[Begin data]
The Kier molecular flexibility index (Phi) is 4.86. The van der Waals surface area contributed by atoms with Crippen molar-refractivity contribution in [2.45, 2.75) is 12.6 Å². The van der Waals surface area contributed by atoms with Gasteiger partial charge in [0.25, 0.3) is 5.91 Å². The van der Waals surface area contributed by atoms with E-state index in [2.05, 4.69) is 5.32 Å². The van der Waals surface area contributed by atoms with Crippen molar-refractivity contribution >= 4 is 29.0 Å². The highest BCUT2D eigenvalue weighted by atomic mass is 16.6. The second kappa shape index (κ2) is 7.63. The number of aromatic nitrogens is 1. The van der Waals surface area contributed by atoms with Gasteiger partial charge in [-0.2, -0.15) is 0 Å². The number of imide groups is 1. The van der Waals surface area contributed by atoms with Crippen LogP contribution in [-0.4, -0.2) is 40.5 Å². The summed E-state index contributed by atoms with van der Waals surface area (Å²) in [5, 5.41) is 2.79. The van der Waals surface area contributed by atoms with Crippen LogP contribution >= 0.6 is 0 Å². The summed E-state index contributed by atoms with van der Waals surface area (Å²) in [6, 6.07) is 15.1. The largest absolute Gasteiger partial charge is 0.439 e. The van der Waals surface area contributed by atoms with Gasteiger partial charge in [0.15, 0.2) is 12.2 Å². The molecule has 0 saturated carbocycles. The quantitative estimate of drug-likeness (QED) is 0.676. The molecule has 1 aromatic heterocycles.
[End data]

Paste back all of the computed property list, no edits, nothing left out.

The Kier molecular flexibility index (Phi) is 4.86. The van der Waals surface area contributed by atoms with Crippen molar-refractivity contribution in [2.45, 2.75) is 12.6 Å². The van der Waals surface area contributed by atoms with Gasteiger partial charge in [0.25, 0.3) is 5.91 Å². The van der Waals surface area contributed by atoms with E-state index in [2.05, 4.69) is 5.32 Å². The van der Waals surface area contributed by atoms with Crippen molar-refractivity contribution >= 4 is 29.0 Å². The highest BCUT2D eigenvalue weighted by atomic mass is 16.6. The second kappa shape index (κ2) is 7.63. The number of aromatic nitrogens is 1. The van der Waals surface area contributed by atoms with Gasteiger partial charge in [-0.2, -0.15) is 0 Å². The number of imide groups is 1. The van der Waals surface area contributed by atoms with Crippen LogP contribution in [-0.4, -0.2) is 40.5 Å². The summed E-state index contributed by atoms with van der Waals surface area (Å²) in [5, 5.41) is 2.79. The van der Waals surface area contributed by atoms with Crippen LogP contribution >= 0.6 is 0 Å². The summed E-state index contributed by atoms with van der Waals surface area (Å²) in [6, 6.07) is 15.1. The largest absolute Gasteiger partial charge is 0.439 e. The van der Waals surface area contributed by atoms with Gasteiger partial charge in [0.15, 0.2) is 12.2 Å². The molecule has 0 saturated carbocycles. The quantitative estimate of drug-likeness (QED) is 0.676. The molecule has 1 aromatic heterocycles.